Samson and a Lion

Then Samson went down with his father and mother to Timnah, and they came to the vineyards of Timnah. And behold, a young lion came toward him roaring. Then the Spirit of the Lord rushed upon him, and although he had nothing in his hand, he tore the lion in pieces as one tears a young goat. But he did not tell his father or his mother what he had done. Then he went down and talked with the woman, and she was right in Samson’s eyes. (vv 14:5–7)

A funny thing happened on the way to Timnah. Samson’s parents capitulate and give in to Samson’s wishes. At some point on the way to Timnah, they get separated. When confronted with a lion, Samson is empowered by the Spirit and demonstrates his great strength by tearing the lion to pieces with his bare hands. This is the second mention of the Spirit in the Samson story. But being in contact with a corpse would have violated Samson’s Nazarite vow. The law required him to go to the tabernacle and undergo a lengthy restoration process, an 8-day ritual. But he doesn’t do that, nor does he tell his parents. All he wants is Miss Right.

Samson and Honey

After some days he returned to take her. And he turned aside to see the carcass of the lion, and behold, there was a swarm of bees in the body of the lion, and honey. He scraped it out into his hands and went on, eating as he went. And he came to his father and mother and gave some to them, and they ate. But he did not tell them that he had scraped the honey from the carcass of the lion. (vv 14:8–9)

Another mistake. Samson deliberately goes to the lion and further violates his Nazirite vow. What he finds is surprising—a swarm of bees and honey. This is miraculous since normally one would expect flies and maggots. Not only did Samson scrape out the sweet honey, but he also gave some to his father and mother, thus causing them to become unclean. And again he did not tell his parents. Samson’s selfishness far outweighs his care of others. But remember that God is looking for an opportunity to sow discord, and thus the miracle of honey is from him.

Samson and a Riddle

His father went down to the woman, and Samson prepared a feast there, for so the young men used to do. As soon as the people saw him, they brought thirty companions to be with him. (vv 14:10–11)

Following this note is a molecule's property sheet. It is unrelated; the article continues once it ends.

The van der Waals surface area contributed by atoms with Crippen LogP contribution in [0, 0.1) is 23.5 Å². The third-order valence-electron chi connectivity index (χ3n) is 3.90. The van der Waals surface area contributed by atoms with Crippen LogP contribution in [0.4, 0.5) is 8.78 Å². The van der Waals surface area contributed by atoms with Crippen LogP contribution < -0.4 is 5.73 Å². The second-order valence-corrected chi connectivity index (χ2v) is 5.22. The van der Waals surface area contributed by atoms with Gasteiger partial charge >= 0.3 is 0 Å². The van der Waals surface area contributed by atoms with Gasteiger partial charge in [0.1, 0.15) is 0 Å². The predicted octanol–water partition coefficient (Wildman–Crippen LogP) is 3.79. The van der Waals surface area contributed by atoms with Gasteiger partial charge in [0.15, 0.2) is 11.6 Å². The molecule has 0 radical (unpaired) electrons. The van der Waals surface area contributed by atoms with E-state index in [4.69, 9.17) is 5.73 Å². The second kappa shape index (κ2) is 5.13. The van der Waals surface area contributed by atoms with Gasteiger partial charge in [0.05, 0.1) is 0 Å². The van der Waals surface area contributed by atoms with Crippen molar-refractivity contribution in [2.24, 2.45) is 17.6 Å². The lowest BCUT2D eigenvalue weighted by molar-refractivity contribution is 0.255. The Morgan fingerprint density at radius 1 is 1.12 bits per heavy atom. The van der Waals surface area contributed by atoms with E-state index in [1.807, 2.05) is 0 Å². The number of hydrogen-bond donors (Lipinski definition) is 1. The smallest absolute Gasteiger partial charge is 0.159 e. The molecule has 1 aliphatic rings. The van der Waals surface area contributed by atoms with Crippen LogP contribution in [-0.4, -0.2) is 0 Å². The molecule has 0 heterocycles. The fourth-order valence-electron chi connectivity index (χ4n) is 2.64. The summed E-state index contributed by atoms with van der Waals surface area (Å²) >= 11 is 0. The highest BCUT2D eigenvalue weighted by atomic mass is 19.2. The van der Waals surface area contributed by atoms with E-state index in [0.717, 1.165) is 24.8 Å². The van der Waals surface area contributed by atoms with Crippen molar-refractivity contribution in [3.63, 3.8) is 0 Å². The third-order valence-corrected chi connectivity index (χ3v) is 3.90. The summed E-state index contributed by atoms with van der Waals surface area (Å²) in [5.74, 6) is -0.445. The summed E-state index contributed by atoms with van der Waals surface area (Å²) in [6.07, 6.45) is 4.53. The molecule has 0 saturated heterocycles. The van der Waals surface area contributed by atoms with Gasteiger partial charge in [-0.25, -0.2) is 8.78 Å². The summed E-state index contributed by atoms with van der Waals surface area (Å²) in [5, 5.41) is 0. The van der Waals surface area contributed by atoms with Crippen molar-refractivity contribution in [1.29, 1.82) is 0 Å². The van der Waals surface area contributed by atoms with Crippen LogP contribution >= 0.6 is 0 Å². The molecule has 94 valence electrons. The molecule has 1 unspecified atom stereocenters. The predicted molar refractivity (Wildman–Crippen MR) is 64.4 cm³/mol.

Arranging the wedding would have been Samson’s father’s responsibility. This is a typical seven-day wedding feast. Since it would have included wine, Samson is again violating his vow. I doubt that the 30 young men were friends. They may have been there to be guards, since Samson was an imposing figure. This group of men is a far cry from David’s 30 mighty men.

And Samson said to them, “Let me now put a riddle to you. If you can tell me what it is, within the seven days of the feast, and find it out, then I will give you thirty linen garments and thirty changes of clothes, but if you cannot tell me what it is, then you shall give me thirty linen garments and thirty changes of clothes.”

And they said to him, “Put your riddle, that we may hear it.”

And he said to them,

  “Out of the eater came something to eat.

  Out of the strong came something sweet.”

And in three days they could not solve the riddle. (vv 14:12–14)

Samson and his companions agree to the bet. The riddle is simply six words and includes two paradoxes. A consumer produces food and the strong produces sweetness. Samson is betting with house money because the riddle is unknowable by anyone else. Not even his parents know the answer, because Samson didn’t tell them. This is a sure bet.

On the fourth day they said to Samson’s wife, “Entice your husband to tell us what the riddle is, lest we burn you and your father’s house with fire. Have you invited us here to impoverish us?” And Samson’s wife wept over him and said, “You only hate me; you do not love me. You have put a riddle to my people, and you have not told me what it is.” (vv 14:15–16)

The companions didn’t want to lose the bet and so go to extreme measures. They threaten to burn Samson’s wife and her father’s house, the very fate she suffers in the next chapter. And they claim she is trying to impoverish them. The word “impoverish” is the word to possess/dispossess that we have encountered previously in Judges. Ironically, this is what the Israelites should have been doing– possessing the land by dispossessing the Philistines.

And he said to her, “Behold, I have not told my father nor my mother, and shall I tell you?” She wept before him the seven days that their feast lasted, and on the seventh day he told her, because she pressed him hard. Then she told the riddle to her people. (vv 14:16–17)

One can imagine this dramatic scene of Samson’s wife crying her eyes out continually. Her people and her self-preservation has a higher priority than Samson. Basically, she drives Samson crazy with a full court press and frustrates him to death until he finally relents. What Samson doesn’t tell his parents he tells the woman. If you haven’t figured it out by now, the keyword in the story is “tell.”

And the men of the city said to him on the seventh day before the sun went down,

  “What is sweeter than honey?

  What is stronger than a lion?”

And he said to them,